(quoting Owsley v. Idaho Indus. Comm'n, 141 Idaho 129, 137, 106 P.3d 455, 463 (2005)).

In this case, the Commission erred by approving an agreement that clearly failed to contain the requisite elements to invoke ISIF's liability under section 72-332. In the text of the Agreement, ISIF specifically denied that Wernecke suffered an accident on January 28, 1990, that she was unable to work, that it was liable for a portion of her disability, that she had a pre-existing permanent physical impairment within the meaning of section 72-332, and that she was totally and permanently disabled. ISIF cannot deny each and every element required in order to invoke the provisions of section 72-332 and at the same time assert that by virtue of a lump sum settlement agreement the injured worker is precluded from making a claim under that section for a subsequent injury. ISIF's liability under section 72-332 is not invoked unless the four elements requisite to such a claim are found by the Commission to be present. If the Commission does not make the requisite findings, it has no authority or jurisdiction to hold ISIF liable on a claim. In this case, the Commission merely gave its stamp of approval to the Agreement, making no findings as to whether ISIF's liability under section 72-332 had been properly invoked. Without such findings, the Commission lacked statutory authority to approve the Agreement and its order purporting to do so is void.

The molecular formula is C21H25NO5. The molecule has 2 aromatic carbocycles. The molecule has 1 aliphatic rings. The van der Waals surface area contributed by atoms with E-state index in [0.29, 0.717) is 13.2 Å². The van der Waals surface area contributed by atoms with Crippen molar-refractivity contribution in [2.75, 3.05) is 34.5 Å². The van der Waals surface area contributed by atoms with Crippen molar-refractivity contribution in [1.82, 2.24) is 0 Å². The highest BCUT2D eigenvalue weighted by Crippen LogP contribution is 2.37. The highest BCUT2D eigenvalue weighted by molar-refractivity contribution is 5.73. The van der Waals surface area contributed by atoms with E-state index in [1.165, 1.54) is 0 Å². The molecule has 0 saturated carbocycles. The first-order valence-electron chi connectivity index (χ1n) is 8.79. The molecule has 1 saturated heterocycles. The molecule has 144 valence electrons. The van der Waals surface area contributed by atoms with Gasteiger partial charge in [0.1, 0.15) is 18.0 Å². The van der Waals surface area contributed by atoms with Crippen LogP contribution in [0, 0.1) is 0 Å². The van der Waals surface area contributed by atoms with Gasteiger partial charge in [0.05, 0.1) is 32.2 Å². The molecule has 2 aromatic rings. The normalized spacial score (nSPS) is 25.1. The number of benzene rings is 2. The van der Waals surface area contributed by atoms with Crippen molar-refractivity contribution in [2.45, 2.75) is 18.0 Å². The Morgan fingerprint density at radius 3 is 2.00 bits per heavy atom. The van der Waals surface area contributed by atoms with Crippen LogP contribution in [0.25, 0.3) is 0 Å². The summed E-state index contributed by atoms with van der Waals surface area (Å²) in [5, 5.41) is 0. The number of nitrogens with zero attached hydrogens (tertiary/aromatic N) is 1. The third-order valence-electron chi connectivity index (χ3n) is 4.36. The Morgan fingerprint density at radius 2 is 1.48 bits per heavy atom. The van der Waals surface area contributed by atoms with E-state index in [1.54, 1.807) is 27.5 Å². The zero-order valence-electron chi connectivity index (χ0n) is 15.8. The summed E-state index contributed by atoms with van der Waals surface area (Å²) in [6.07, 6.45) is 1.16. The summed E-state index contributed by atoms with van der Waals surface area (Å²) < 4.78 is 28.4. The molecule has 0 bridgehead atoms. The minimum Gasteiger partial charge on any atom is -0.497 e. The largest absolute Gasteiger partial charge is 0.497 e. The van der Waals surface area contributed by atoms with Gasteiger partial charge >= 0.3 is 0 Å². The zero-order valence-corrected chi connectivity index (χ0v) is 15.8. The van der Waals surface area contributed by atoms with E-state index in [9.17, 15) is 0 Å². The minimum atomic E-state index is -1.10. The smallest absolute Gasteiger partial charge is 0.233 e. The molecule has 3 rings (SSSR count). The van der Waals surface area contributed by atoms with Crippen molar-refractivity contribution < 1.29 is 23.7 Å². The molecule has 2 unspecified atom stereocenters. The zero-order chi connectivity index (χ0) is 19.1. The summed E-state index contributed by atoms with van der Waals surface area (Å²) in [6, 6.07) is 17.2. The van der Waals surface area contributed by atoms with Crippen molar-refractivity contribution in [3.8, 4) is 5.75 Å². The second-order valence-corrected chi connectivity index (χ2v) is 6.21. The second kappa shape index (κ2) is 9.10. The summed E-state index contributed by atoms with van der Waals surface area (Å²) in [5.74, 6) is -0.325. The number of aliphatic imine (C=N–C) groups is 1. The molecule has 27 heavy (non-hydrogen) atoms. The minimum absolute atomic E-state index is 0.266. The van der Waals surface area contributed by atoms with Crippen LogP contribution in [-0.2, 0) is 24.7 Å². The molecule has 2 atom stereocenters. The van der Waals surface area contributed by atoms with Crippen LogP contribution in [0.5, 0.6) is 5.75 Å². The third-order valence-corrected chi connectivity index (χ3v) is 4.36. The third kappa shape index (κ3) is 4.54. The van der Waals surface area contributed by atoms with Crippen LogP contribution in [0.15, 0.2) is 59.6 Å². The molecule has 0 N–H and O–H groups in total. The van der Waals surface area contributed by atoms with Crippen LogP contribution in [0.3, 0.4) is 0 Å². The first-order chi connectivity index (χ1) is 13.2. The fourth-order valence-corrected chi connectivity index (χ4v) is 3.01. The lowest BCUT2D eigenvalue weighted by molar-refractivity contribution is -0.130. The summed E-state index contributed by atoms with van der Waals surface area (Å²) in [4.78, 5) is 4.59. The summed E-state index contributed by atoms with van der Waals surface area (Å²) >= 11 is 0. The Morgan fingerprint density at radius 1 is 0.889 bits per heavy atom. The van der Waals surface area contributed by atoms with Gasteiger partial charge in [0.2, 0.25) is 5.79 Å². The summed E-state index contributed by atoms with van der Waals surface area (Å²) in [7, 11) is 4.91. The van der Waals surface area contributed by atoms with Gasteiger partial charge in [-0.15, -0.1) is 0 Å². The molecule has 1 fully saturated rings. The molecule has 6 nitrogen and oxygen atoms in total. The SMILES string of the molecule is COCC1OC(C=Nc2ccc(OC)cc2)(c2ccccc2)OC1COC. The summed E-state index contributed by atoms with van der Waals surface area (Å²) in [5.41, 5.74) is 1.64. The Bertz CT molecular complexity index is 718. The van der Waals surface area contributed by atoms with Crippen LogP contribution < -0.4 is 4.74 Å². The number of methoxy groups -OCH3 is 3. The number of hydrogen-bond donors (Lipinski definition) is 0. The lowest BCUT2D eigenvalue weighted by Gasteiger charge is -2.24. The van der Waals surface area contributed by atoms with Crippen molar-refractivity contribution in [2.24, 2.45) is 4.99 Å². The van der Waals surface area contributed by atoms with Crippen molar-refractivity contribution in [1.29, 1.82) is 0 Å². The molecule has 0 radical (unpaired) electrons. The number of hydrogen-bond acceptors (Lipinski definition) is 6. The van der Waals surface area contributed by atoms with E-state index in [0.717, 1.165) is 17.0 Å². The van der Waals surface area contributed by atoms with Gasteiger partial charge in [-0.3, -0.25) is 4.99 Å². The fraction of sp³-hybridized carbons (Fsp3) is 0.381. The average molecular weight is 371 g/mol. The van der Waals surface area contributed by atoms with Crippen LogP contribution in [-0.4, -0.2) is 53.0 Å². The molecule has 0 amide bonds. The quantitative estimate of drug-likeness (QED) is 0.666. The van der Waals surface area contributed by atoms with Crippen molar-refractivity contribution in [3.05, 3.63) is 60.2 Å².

Although ISIF asserts that Wernecke is attempting an impermissible collateral attack of the Commission's order approving the Agreement, we disagree because we find the order to be void. A void judgment can be attacked at any time. Bums v. Baldwin, 138 Idaho 480, 486, 65 P.3d 502, 508 (2003). "A void judgment . . . may be entirely disregarded or declared inoperative by any tribunal in which effect is sought to be given to it. . . . It may be attacked by a person adversely affected by it, in any proceeding, direct or collateral, and at any time." Martin v. Soden, 81 Idaho 274, 281, 340 P.2d 848, 852 (1959) (quoting 30A Am.Jur. Judgments § 45). A judgment is void if there is some jurisdictional defect in the court's authority to enter the judgment, either because the court lacks personal jurisdiction or because it: lacks jurisdiction over the subject matter of the suit. Hartman v. United Heritage Prop. Cos. Co., 141 Idaho 193, 197, 108 P.3d 340, 344 (2005); see also Andre v. Morrow. 106 Idaho 455, 459, 680 P.2d 1355, 1359 (1984) ("[A] judgment by a tribunal without authority, or which exceeds or lies beyond its authority, is necessarily void, and may be shown to be so in collateral proceedings, even though it be a court of general jurisdiction, because no authority derived from the law can transcend the source from whence it came.") (quoting Wright v. Atwood, 33 Idaho 455, 462, 195 P. 625, 627 (1921)). An administrative agency is limited to the power and authority granted :t by the legislature. Welch v. Del Monte Corp., 128 Idaho 513, 514, 915 P.2d 1371, 1372 (1996). Orders by an administrative agency which authorize something prohibited by the statute are not merely erroneous, but are void. C.J.S. Public Administrative Law Procedure § 122. Therefore, because we determine that the Agreement approved by the Commission violates the Act, and the Commission is not authorized to approve agreements that violate the Act, the Commission acted outside its statutory authority and the Agreement is void and subject to collateral attack.